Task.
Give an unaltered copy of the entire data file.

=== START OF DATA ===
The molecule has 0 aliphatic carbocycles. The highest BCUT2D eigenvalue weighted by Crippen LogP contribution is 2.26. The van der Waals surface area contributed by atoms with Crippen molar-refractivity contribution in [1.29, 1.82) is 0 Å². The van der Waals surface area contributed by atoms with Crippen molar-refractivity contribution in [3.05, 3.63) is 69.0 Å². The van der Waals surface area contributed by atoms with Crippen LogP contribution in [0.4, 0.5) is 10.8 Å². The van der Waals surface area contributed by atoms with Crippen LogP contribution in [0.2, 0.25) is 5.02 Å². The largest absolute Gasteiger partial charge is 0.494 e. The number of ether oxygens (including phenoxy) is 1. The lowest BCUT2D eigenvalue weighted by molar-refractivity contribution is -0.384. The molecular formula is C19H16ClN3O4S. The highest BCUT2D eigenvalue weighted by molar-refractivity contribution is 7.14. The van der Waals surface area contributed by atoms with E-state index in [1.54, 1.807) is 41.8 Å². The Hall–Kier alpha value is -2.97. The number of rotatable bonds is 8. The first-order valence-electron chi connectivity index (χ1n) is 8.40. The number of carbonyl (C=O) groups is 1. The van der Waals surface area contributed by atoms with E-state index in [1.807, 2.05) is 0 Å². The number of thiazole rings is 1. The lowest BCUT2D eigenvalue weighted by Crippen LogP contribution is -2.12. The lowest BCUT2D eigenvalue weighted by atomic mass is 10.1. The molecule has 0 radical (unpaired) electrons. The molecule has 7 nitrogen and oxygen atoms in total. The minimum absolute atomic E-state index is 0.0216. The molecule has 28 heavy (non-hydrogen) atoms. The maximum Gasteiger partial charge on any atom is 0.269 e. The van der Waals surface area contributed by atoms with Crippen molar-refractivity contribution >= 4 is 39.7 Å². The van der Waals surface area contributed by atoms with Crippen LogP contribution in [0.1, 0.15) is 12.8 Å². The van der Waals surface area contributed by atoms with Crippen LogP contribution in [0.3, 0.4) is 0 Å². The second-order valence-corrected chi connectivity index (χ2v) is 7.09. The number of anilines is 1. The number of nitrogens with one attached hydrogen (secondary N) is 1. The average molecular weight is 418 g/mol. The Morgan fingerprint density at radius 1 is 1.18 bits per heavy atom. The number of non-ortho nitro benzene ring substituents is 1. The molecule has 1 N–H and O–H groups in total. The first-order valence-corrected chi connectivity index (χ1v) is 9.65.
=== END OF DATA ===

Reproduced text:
The molecule has 0 aliphatic carbocycles. The highest BCUT2D eigenvalue weighted by Crippen LogP contribution is 2.26. The van der Waals surface area contributed by atoms with Crippen molar-refractivity contribution in [1.29, 1.82) is 0 Å². The van der Waals surface area contributed by atoms with Crippen molar-refractivity contribution in [3.05, 3.63) is 69.0 Å². The van der Waals surface area contributed by atoms with Crippen LogP contribution in [0.4, 0.5) is 10.8 Å². The van der Waals surface area contributed by atoms with Crippen LogP contribution in [0.2, 0.25) is 5.02 Å². The largest absolute Gasteiger partial charge is 0.494 e. The number of ether oxygens (including phenoxy) is 1. The lowest BCUT2D eigenvalue weighted by molar-refractivity contribution is -0.384. The molecular formula is C19H16ClN3O4S. The highest BCUT2D eigenvalue weighted by molar-refractivity contribution is 7.14. The van der Waals surface area contributed by atoms with E-state index in [1.54, 1.807) is 41.8 Å². The Hall–Kier alpha value is -2.97. The number of rotatable bonds is 8. The first-order valence-electron chi connectivity index (χ1n) is 8.40. The number of carbonyl (C=O) groups is 1. The van der Waals surface area contributed by atoms with E-state index in [1.807, 2.05) is 0 Å². The number of thiazole rings is 1. The lowest BCUT2D eigenvalue weighted by Crippen LogP contribution is -2.12. The lowest BCUT2D eigenvalue weighted by atomic mass is 10.1. The molecule has 0 radical (unpaired) electrons. The molecule has 7 nitrogen and oxygen atoms in total. The minimum absolute atomic E-state index is 0.0216. The molecule has 28 heavy (non-hydrogen) atoms. The maximum Gasteiger partial charge on any atom is 0.269 e. The van der Waals surface area contributed by atoms with Crippen molar-refractivity contribution >= 4 is 39.7 Å². The van der Waals surface area contributed by atoms with Crippen LogP contribution in [0.1, 0.15) is 12.8 Å². The van der Waals surface area contributed by atoms with Crippen LogP contribution in [0.3, 0.4) is 0 Å². The second-order valence-corrected chi connectivity index (χ2v) is 7.09. The number of anilines is 1. The number of nitrogens with one attached hydrogen (secondary N) is 1. The average molecular weight is 418 g/mol. The Morgan fingerprint density at radius 1 is 1.18 bits per heavy atom. The number of non-ortho nitro benzene ring substituents is 1. The molecule has 1 N–H and O–H groups in total. The first-order valence-corrected chi connectivity index (χ1v) is 9.65.